Microsoft created a utility many years ago call the OpenType Font Properties Extension. It was a shell extension that allowed you to right-click on a font file and see detailed information about the font, including the set of OpenType "features" it supports. This hasn't been funded in a long while, though, You may still be able to find it on http://www.microsoft.com/typography, but you might need an older version of Windows to actually use it. But if you do find it and are able to use it, then there's the challenge of how to make sense of the details about OpenType features. You see, the OpenType Layout mechanisms, of which font features is a part, are used for two distinct kinds of things:

  • Basic language functionality, such as getting combining diacritic marks positioned correctly on a base character or selecting the correct connecting form in Arabic script.
  • Advanced typographic capabilities.

All of these use a "feature" to activate certain glyph operations on a particular range of characters. The first is mandatory and handled automatically within software. The second is intended to be at the discretion of a document author, with some typically enabled by default and others not.

What I think you're interested in is the latter set of capabilities in a font. But a utility that exposes the OpenType features supported in a font, such as the Font Properties Extension, will probably show you all of them.

In the end, what will matter most to you is what can be used in the content-creation apps that you use. So, checking the font in your apps may be the most relevant way to check.

Acquiring new fonts:

There are various font retailers that deal in better-quality fonts, and these often show additional info about the features supported by a font. (People often go to sites that have free fonts for download, but don't expect to see the kinds of functionality you're asking about from the fonts on those sites.) Fontspring.com, is one site that does this quite well: when you browse to a particular font, there is an "OpenType" tab that will show you all of the advanced typographic capabilities of the font — just what you're looking for — including the additional glyphs that can be accessed using that feature. See the page for Myriad Pro, for instance:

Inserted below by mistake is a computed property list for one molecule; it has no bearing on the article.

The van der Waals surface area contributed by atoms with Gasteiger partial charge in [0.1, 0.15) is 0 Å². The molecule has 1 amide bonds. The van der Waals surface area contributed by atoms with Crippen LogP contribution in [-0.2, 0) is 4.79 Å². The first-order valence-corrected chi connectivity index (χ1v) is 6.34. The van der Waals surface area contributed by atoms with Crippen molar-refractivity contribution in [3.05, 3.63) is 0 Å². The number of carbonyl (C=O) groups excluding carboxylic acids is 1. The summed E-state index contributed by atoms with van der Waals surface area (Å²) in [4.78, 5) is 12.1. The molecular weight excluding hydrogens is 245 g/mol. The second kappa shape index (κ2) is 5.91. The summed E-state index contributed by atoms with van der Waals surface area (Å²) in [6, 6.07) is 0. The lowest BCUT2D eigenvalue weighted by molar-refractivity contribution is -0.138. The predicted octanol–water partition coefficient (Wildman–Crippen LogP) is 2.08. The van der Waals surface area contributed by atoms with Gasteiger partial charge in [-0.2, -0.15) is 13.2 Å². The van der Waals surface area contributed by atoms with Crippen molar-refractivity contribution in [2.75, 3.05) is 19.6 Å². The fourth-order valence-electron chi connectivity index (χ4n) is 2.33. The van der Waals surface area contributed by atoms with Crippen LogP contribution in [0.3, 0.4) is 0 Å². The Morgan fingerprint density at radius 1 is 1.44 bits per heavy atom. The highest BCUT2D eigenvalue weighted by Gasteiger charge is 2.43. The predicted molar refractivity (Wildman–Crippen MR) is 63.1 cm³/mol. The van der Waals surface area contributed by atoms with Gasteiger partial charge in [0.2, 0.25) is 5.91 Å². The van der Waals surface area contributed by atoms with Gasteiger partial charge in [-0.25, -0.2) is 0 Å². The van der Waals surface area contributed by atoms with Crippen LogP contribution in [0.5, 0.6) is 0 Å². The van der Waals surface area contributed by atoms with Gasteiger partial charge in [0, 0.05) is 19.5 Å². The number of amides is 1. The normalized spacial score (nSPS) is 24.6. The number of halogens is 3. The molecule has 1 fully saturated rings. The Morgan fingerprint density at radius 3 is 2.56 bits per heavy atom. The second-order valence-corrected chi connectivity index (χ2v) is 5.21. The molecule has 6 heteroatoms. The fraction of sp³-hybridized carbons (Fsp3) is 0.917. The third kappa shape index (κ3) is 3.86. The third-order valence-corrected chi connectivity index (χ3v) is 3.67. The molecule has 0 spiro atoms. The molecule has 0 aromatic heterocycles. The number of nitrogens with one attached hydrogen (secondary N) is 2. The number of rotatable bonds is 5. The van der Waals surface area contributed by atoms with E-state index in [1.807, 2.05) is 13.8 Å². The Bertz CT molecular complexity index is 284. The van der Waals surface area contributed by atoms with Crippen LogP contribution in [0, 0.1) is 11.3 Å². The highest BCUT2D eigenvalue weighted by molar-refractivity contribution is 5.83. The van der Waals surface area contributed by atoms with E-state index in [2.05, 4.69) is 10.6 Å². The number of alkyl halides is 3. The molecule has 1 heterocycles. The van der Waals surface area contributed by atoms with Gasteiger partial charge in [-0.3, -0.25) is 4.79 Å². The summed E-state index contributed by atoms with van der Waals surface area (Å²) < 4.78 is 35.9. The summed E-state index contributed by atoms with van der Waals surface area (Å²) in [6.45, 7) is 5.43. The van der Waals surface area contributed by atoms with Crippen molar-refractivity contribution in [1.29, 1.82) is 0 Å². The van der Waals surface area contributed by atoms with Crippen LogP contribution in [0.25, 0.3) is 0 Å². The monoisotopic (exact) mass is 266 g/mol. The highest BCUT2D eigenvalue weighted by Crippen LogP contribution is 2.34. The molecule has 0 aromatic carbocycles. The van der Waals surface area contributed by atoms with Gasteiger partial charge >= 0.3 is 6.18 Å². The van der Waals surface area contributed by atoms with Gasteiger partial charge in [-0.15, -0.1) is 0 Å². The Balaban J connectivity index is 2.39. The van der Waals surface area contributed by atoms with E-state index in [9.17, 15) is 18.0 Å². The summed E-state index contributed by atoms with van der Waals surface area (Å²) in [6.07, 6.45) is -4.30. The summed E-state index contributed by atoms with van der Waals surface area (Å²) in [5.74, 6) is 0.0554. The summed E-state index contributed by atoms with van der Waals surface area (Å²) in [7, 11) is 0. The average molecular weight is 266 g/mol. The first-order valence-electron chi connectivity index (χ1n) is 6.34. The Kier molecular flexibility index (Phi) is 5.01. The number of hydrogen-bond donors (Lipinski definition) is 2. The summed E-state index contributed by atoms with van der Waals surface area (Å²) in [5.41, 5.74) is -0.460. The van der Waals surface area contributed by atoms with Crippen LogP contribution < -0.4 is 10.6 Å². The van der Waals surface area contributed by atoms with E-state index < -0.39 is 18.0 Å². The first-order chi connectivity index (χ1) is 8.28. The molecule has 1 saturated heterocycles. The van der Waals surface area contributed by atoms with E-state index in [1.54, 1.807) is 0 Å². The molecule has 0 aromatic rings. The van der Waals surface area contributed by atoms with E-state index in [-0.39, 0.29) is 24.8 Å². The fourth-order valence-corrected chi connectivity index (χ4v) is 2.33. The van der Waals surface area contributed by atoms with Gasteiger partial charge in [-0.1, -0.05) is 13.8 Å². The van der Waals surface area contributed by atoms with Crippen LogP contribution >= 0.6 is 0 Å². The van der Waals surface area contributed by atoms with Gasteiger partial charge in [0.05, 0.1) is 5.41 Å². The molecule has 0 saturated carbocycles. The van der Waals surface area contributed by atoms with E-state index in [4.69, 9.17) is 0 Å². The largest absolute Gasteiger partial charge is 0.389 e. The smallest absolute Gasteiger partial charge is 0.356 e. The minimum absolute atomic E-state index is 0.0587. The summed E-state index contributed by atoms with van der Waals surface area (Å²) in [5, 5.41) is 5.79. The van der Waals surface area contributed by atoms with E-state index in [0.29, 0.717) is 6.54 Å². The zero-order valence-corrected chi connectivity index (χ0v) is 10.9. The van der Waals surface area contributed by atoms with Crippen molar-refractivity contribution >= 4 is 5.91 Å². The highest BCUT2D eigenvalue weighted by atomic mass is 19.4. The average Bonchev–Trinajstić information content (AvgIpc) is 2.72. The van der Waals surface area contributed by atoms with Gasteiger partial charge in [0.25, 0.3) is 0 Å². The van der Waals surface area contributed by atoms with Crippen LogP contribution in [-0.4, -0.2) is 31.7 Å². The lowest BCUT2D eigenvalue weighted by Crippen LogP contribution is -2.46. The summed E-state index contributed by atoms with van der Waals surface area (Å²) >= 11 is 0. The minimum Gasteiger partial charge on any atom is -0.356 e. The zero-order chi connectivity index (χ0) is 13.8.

http://www.fontspring.com/fonts/adobe/myriad-pro

Fonts.com also provides information about this kind of functionality, though they don't show the glyph-level of detail. See, for instance, this page for Palatino nova Light:

http://www.fonts.com/font/linotype/palatino-nova/light

Some vendor sites also allows you to search for fonts that support particular features.

Thanks Peter. 

I think the Font Properties Extension is the sort of thing I was looking for.  I am looking for more information about the fonts installed with Windows (I don't have a need to buy custom fonts, so far ... )

Your link didn't work, but I was able to google it to this page:

https://www.microsoft.com/typography/truetypeproperty21.mspx

That is version 2.30 dated June 2009. 

I installed it on Win 8.0 but it does not appear to work.  It is hard to tell. It is intended for True Type and Open Type fonts.  In Explorer, the Win 8 Fonts folder displays a custom view that hides file extensions no matter what I do.  And I don't recognize the icons.  But none of the fonts I looked at displayed the additional properties exposed by the tool.

Thanks for the lead

*
****** ****** ******** ******** ******* ******* ******
*

When things are bad, you can either:
- cuss,
- cry or
- laugh ...

Why not choose to laugh

I have the same problem. I use the Aharoni font frequently - I like the boldness and style of the characters in English and use it somewhere in virtually all my spreadsheets.

I followed the above instructions and installed the Hebrew supplemental fonts and got a message to say that this had been successful.

However, when I open up Word or Excel, I cannot see these fonts on my list of available ones to choose from - so how can I use them? Maybe someone from Microsoft can enlighten me as to why I still cant access these supplemental fonts despite installing them?

It seems that this "upgrade" to optimize user experience, has actually worsened it rather than improve it - it certainly has in my case. If I can not access the font I need I now have to waste hundreds of hours going through all my spreadsheets in order to amend everything which is in Aharoni to something else which I don't really want!! The majorityof my spreadsheets have over 60-70 tabs in them and this "minor change" is actually going to be a "Major work" for me which I could well do without!!

There is an old saying in life - "if it aint broke, don't fix it". Perhaps that should have applied here too....??

I have the same problem. I use the Aharoni font frequently - I like the boldness and style of the characters in English and use it somewhere in virtually all my spreadsheets.

I followed the above instructions and installed the Hebrew supplemental fonts and got a message to say that this had been successful.

However, when I open up Word or Excel, I cannot see these fonts on my list of available ones to choose from - so how can I use them? Maybe someone from Microsoft can enlighten me as to why I still cant access these supplemental fonts despite installing them?